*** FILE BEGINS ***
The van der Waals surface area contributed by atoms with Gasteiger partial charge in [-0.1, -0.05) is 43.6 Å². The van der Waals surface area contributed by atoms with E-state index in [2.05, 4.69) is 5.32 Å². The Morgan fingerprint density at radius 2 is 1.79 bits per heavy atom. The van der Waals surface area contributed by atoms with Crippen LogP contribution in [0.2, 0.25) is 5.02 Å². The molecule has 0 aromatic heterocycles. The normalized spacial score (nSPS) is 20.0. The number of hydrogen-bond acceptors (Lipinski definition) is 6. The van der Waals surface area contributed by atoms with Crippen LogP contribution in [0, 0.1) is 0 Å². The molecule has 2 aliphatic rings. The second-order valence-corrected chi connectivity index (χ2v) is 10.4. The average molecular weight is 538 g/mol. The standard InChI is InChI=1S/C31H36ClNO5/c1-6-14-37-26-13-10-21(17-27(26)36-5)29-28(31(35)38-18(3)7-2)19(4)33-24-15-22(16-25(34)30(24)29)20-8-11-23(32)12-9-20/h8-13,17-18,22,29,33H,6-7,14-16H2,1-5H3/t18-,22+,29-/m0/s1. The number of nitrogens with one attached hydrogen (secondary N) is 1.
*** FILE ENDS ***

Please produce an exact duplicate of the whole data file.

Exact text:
The van der Waals surface area contributed by atoms with Gasteiger partial charge in [-0.1, -0.05) is 43.6 Å². The van der Waals surface area contributed by atoms with E-state index in [2.05, 4.69) is 5.32 Å². The Morgan fingerprint density at radius 2 is 1.79 bits per heavy atom. The van der Waals surface area contributed by atoms with Crippen LogP contribution in [0.2, 0.25) is 5.02 Å². The molecule has 0 aromatic heterocycles. The normalized spacial score (nSPS) is 20.0. The number of hydrogen-bond acceptors (Lipinski definition) is 6. The van der Waals surface area contributed by atoms with Crippen LogP contribution in [0, 0.1) is 0 Å². The molecule has 2 aliphatic rings. The second-order valence-corrected chi connectivity index (χ2v) is 10.4. The average molecular weight is 538 g/mol. The standard InChI is InChI=1S/C31H36ClNO5/c1-6-14-37-26-13-10-21(17-27(26)36-5)29-28(31(35)38-18(3)7-2)19(4)33-24-15-22(16-25(34)30(24)29)20-8-11-23(32)12-9-20/h8-13,17-18,22,29,33H,6-7,14-16H2,1-5H3/t18-,22+,29-/m0/s1. The number of nitrogens with one attached hydrogen (secondary N) is 1.